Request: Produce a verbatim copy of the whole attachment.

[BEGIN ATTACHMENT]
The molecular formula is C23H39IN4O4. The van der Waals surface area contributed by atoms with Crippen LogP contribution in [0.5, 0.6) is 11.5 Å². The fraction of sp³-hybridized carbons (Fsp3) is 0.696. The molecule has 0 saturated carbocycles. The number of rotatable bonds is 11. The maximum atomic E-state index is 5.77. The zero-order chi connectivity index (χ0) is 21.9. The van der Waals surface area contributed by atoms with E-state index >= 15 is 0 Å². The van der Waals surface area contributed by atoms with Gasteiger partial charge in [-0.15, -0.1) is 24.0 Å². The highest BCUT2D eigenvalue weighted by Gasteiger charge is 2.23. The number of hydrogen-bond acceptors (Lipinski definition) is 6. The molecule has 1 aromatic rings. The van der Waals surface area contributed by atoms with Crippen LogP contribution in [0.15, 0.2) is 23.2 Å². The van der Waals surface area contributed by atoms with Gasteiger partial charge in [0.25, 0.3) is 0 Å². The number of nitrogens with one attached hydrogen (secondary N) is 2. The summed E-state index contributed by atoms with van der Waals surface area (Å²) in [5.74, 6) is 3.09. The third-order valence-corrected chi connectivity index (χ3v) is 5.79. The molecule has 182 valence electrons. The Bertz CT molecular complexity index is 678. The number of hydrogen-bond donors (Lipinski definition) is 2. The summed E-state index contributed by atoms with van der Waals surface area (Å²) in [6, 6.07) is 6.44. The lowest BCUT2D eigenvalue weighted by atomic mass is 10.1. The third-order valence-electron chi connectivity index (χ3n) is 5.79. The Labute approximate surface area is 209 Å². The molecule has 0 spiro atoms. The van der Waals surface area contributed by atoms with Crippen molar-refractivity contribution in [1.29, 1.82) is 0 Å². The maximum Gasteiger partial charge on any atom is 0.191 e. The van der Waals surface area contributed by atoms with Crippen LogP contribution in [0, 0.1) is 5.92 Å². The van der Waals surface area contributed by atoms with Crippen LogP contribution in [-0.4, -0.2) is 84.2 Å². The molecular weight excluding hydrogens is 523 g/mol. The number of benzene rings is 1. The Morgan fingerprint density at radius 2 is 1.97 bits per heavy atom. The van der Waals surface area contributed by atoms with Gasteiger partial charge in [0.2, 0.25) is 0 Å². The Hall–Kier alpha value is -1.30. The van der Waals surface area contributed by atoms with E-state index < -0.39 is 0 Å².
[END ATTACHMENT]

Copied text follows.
The molecular formula is C23H39IN4O4. The van der Waals surface area contributed by atoms with Crippen LogP contribution in [0.5, 0.6) is 11.5 Å². The fraction of sp³-hybridized carbons (Fsp3) is 0.696. The molecule has 0 saturated carbocycles. The number of rotatable bonds is 11. The maximum atomic E-state index is 5.77. The zero-order chi connectivity index (χ0) is 21.9. The van der Waals surface area contributed by atoms with E-state index >= 15 is 0 Å². The van der Waals surface area contributed by atoms with Gasteiger partial charge in [-0.15, -0.1) is 24.0 Å². The highest BCUT2D eigenvalue weighted by Gasteiger charge is 2.23. The number of hydrogen-bond acceptors (Lipinski definition) is 6. The molecule has 1 aromatic rings. The van der Waals surface area contributed by atoms with Crippen LogP contribution in [0.15, 0.2) is 23.2 Å². The van der Waals surface area contributed by atoms with Gasteiger partial charge in [0.25, 0.3) is 0 Å². The number of nitrogens with one attached hydrogen (secondary N) is 2. The summed E-state index contributed by atoms with van der Waals surface area (Å²) in [5.74, 6) is 3.09. The third-order valence-corrected chi connectivity index (χ3v) is 5.79. The molecule has 182 valence electrons. The Bertz CT molecular complexity index is 678. The number of hydrogen-bond donors (Lipinski definition) is 2. The summed E-state index contributed by atoms with van der Waals surface area (Å²) in [6, 6.07) is 6.44. The lowest BCUT2D eigenvalue weighted by atomic mass is 10.1. The third-order valence-electron chi connectivity index (χ3n) is 5.79. The Labute approximate surface area is 209 Å². The molecule has 0 spiro atoms. The van der Waals surface area contributed by atoms with Crippen molar-refractivity contribution in [1.29, 1.82) is 0 Å². The maximum Gasteiger partial charge on any atom is 0.191 e. The van der Waals surface area contributed by atoms with Crippen LogP contribution in [0, 0.1) is 5.92 Å². The van der Waals surface area contributed by atoms with Crippen LogP contribution in [-0.4, -0.2) is 84.2 Å². The molecular weight excluding hydrogens is 523 g/mol. The number of benzene rings is 1. The Morgan fingerprint density at radius 2 is 1.97 bits per heavy atom. The van der Waals surface area contributed by atoms with Gasteiger partial charge in [0.2, 0.25) is 0 Å². The Hall–Kier alpha value is -1.30. The van der Waals surface area contributed by atoms with E-state index < -0.39 is 0 Å².